I am on the border between Shropshire and Worcestershire in the beautiful Forest of Wyre. The spring sunlight brings warmth. With that warmth, life returns to the countryside. The Wyre Forest is one of the largest continuous blocks of semi-natural ancient woodland in the UK, and covers some 2,400 hectares. This vast woodland is a fantastic place to search for butterflies.
Some British butterflies hibernate over the winter months as adults. They are normally the first species to emerge in spring. Species include the Peacock and the small Tortoiseshell. Another early-flying species is the Brimstone. This bright yellow insect is the original ‘butter-coloured fly’. All 3 species can be seen in gardens on bright spring days.
Other species are more specific in their habitat requirements. The Fritillaries are characterised by a chequerboard pattern on the wings. The earliest to emerge is the Pearl-Bordered Fritillary (so called because of a row of white ‘pearls’ around the edge of the wing). This butterfly overwinters as an egg and hatches in March as a caterpillar. The caterpillars feed voraciously for around 3 weeks on violet leaves, and then pupate amongst the leaf litter.
Through the wonder of metamorphosis, the adult butterflies emerge in late April and can be seen flying along forest rides and sunny glades. They have shown huge population declines and now Wyre Forest is one of the best places in the UK to see them. To find out the reason for such drastic declines in the population of this butterfly, one needs to look at the way that woodlands are managed.
In the 1800s the Wyre Forest would have been a busy place. Local men would have coppiced trees and loaded the timber into earth-topped kilns. A fire would have been lit and the sweet smell of wood smoke would have drifted over the forest. The result was charcoal, a vital fuel for many local industries. Bark was also peeled from oak trees to be used in local tanneries. In other words there was a value to the timber. This meant that the forest was worked. Coups of trees were felled on rotation creating sunny clearings. The trees were then allowed to re-grow whilst another plot was harvested. Fritillaries were known as Woodcutters’ Butterflies as they followed the men around the forest, in a quest for sunlight and the resulting wildflowers.
After World War 2 charcoal production ceased in the Wyre Forest. New fuels became more popular and the coppice industry started to decline. Through the ‘50s and ‘60s the Forestry Commission planted huge amounts of fast-growing conifers. These evergreen trees create shady woodlands. They are planted in even-aged plots and when they reach maturity they are clear-felled. This is a very different sort of management to the small scale coppice work that created such wonderful conditions for Fritillaries. With such a huge change in woodland management, it is little wonder that these amazing butterflies disappeared from the forest.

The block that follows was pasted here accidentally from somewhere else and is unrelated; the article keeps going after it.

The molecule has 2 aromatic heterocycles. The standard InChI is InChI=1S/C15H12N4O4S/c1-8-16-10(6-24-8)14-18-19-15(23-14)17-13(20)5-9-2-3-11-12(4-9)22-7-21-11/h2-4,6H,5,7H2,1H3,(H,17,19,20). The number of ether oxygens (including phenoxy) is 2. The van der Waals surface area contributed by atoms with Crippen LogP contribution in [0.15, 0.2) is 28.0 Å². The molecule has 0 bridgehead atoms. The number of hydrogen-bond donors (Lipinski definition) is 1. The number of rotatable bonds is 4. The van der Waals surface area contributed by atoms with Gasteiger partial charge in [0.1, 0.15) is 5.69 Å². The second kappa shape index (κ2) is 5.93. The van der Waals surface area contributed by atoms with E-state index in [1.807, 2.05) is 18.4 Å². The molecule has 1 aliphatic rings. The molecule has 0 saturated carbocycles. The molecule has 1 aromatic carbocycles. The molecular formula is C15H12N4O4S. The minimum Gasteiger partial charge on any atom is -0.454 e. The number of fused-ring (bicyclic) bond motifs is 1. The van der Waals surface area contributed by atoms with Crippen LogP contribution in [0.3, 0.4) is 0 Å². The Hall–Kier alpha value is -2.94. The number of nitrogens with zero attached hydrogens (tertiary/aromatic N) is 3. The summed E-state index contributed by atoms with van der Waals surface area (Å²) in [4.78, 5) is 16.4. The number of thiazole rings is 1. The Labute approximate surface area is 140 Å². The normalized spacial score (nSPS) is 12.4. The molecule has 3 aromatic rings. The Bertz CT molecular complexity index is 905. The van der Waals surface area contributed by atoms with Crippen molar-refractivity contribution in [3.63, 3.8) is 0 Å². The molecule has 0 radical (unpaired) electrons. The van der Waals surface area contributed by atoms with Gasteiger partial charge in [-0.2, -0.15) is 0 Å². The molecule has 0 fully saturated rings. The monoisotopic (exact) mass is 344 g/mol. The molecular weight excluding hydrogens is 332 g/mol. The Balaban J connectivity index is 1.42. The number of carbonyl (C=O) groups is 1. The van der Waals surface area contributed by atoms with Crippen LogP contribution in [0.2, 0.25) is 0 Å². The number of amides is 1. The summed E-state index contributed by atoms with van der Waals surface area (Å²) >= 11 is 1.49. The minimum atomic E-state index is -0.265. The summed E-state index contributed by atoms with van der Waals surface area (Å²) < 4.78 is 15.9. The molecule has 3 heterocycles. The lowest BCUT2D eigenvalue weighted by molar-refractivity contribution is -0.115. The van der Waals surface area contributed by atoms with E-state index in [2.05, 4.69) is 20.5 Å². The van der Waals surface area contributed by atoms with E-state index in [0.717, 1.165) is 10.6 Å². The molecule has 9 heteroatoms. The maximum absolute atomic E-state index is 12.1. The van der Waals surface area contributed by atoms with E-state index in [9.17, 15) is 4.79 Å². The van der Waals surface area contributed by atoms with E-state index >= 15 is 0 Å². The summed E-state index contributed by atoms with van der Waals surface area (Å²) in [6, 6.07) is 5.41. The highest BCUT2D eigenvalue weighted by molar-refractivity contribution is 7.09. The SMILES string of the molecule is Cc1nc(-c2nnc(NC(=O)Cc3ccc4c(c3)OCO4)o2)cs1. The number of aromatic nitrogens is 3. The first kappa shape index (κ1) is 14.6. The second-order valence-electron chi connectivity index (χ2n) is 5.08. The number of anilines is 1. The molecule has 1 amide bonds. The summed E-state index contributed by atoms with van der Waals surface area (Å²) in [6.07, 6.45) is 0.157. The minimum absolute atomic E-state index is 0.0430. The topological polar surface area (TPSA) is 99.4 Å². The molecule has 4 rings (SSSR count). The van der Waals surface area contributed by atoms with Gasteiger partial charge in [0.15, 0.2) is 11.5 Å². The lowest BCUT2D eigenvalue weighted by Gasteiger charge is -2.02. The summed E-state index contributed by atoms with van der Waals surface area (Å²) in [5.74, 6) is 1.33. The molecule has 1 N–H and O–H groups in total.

Thankfully the Forestry Commission of today is a much more forward-thinking and rounded organisation. They are slowly converting the Wyre Forest back to broadleaf woodland, by removing the conifers. One of their key aims is nature conservation. A good example is the current lottery-funded ‘Back to Orange’ project that specifically aims to increase the population of Fitillaries in the forest.
The recent show of public opposition towards selling off the state forest shows how much we all value our woodlands. At one time the Wyre Forest would have stretched all the way along the Severn Valley, from Worcester to Bridgnorth. Place names that end in ‘leah’ mean ‘clearing in the woods’. Places like Alveley and Highley would have started out as farmland amongst the trees. As the settlements have grown, the Forest of Wyre has retreated. But it is still there…remnants are all around us. This is our forest. It is part of our heritage.
I urge you to spend a few hours in this fantastic place this spring and experience the tremendous sight of a Pearl-Bordered Fritillary delicately flying along the edge of a woodland ride. Landing on a Bugle flower, he carefully unrolls his long proboscis and drinks the sweet nectar. The sunlight picks out every colour in his scale-covered wings.
Do one thing for wildlife this month:
To see some butterflies closer to home, why not dedicate a part of your garden as a butterfly border?
Adult butterflies need nectar. Try and prolong the butterfly season by planting a range of plants that flower at different times in the year. That way there is always something for the butterflies to feed on. Buddleia is a well known nectar plant. Other types include Candytuft, Iceplant, Wall flower and Field Scabious.
If you want butterflies to breed in your garden you will also need to grow some foodplant for the caterpillars. A good starting point is to leave an area of the garden where the lowly stinging nettle can grow. This attracts Peacock, Small Tortoiseshell and Comma.
If you are successful in attracting some butterflies to your garden, you may want to record the species and numbers and let Butterfly Conservation know. This will then contribute to national monitoring of trends in butterfly numbers and distribution. More details can be found at www.butterfly-conservation.org.